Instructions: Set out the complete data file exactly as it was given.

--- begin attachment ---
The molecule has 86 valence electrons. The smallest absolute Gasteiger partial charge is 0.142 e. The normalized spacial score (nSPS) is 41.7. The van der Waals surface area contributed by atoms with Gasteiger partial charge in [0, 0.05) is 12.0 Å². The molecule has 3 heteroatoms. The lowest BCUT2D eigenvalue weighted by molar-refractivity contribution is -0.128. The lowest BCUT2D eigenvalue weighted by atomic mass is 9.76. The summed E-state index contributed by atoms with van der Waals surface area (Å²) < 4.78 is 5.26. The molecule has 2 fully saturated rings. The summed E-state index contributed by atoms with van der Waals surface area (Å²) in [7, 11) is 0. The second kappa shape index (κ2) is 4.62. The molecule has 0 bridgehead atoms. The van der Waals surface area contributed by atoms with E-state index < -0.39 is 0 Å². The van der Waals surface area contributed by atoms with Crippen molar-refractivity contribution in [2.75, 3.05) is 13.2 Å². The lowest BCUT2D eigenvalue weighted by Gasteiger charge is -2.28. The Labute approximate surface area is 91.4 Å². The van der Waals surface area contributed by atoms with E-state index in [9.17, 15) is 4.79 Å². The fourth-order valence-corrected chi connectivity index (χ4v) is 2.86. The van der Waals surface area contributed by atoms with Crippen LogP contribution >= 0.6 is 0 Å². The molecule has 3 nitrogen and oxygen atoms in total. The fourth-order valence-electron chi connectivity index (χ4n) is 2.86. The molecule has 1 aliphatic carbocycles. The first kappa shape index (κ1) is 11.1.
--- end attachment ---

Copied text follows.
The molecule has 86 valence electrons. The smallest absolute Gasteiger partial charge is 0.142 e. The normalized spacial score (nSPS) is 41.7. The van der Waals surface area contributed by atoms with Gasteiger partial charge in [0, 0.05) is 12.0 Å². The molecule has 3 heteroatoms. The lowest BCUT2D eigenvalue weighted by molar-refractivity contribution is -0.128. The lowest BCUT2D eigenvalue weighted by atomic mass is 9.76. The summed E-state index contributed by atoms with van der Waals surface area (Å²) < 4.78 is 5.26. The molecule has 2 fully saturated rings. The summed E-state index contributed by atoms with van der Waals surface area (Å²) in [7, 11) is 0. The second kappa shape index (κ2) is 4.62. The molecule has 0 bridgehead atoms. The van der Waals surface area contributed by atoms with E-state index < -0.39 is 0 Å². The van der Waals surface area contributed by atoms with Crippen molar-refractivity contribution in [2.75, 3.05) is 13.2 Å². The lowest BCUT2D eigenvalue weighted by Gasteiger charge is -2.28. The Labute approximate surface area is 91.4 Å². The van der Waals surface area contributed by atoms with E-state index in [9.17, 15) is 4.79 Å². The fourth-order valence-corrected chi connectivity index (χ4v) is 2.86. The van der Waals surface area contributed by atoms with Crippen LogP contribution >= 0.6 is 0 Å². The molecule has 3 nitrogen and oxygen atoms in total. The fourth-order valence-electron chi connectivity index (χ4n) is 2.86. The molecule has 1 aliphatic carbocycles. The first kappa shape index (κ1) is 11.1.